by The PMA Team
A group of 52 former SFI Group sites being sold by administrator Pricewaterhouse Coopers is likely to raise no more than £2m and possibly as little as £1m, creditors have been told at a meeting in London.
PwC sold 98 SFI sites to Laurel for £80m in June after SFI was placed in administration. The remaining 52 leasehold sites were put on the market through agent David Coffer Lyons.
A total of 34 of the sites have been closed and returned to their landlord after it was decided they had no commercial value.
The remaining 18 sites are being sold for an average of less than £100,000 each. Offers have been received on all 18 with four actually sold.
Administrator David Chubb said: 'The overall numbers generated are considerably more than many would have thought possible for a leasehold portfolio. The sites, being sold through David Coffer Lyons, carry the spectre of not being taken by Laurel.
'The majority of these sites are marginal, but it would have meant a horrendous cost for SFI to close them.
'It was very difficult to raise the finance to close them. They had an average of 15 employees each and SFI would have had to extract itself from the lease.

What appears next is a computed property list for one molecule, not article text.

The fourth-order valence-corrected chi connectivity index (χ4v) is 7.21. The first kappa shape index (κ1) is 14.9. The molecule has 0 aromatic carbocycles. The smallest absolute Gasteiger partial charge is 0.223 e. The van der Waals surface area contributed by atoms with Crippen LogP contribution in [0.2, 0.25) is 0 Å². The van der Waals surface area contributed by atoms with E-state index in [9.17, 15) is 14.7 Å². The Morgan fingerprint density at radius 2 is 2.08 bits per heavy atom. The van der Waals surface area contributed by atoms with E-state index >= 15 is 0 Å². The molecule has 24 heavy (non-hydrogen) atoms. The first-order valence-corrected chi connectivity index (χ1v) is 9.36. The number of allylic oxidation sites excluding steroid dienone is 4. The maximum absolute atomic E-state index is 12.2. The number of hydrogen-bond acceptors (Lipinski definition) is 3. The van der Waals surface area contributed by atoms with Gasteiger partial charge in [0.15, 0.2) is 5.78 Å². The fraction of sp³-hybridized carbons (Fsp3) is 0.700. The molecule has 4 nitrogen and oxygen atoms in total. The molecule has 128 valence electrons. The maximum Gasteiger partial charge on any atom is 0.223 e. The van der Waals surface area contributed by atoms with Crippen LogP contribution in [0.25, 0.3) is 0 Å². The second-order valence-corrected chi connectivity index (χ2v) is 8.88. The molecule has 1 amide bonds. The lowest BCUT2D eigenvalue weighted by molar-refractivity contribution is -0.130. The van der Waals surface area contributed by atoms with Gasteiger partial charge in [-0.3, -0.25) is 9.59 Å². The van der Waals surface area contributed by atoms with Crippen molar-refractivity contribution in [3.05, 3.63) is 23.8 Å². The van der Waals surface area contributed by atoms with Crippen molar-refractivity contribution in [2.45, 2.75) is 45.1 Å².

'At a profit and loss level, SFI was still losing considerable money (prior to administration) because it had a mountain of debt to service.
Chubb said the biggest difficulty for SFI had been finding the capital required to invest in its leasehold estate in the past two years.
'The debt trading type of company who owned parts of SFI weren't interested in investing further capital. SFI's sites require investment every three years or so to continue getting people through the door.
The creditors' meeting was attended by around 30 of the 7,500 shareholders and creditors invited to attend.
Chubb said: 'The meeting was calm and there were a lot of good questions. Shareholders were pretty pragmatic; one question was about when the tax office would accept this situation in allowance terms.
On the plight of SFI shareholders, Chubb added: 'Not enough shareholders recognise the risk they take on when they buy shares.
'There's no such thing as a sure buck. There's always going to be a number of companies who fail to make the grade.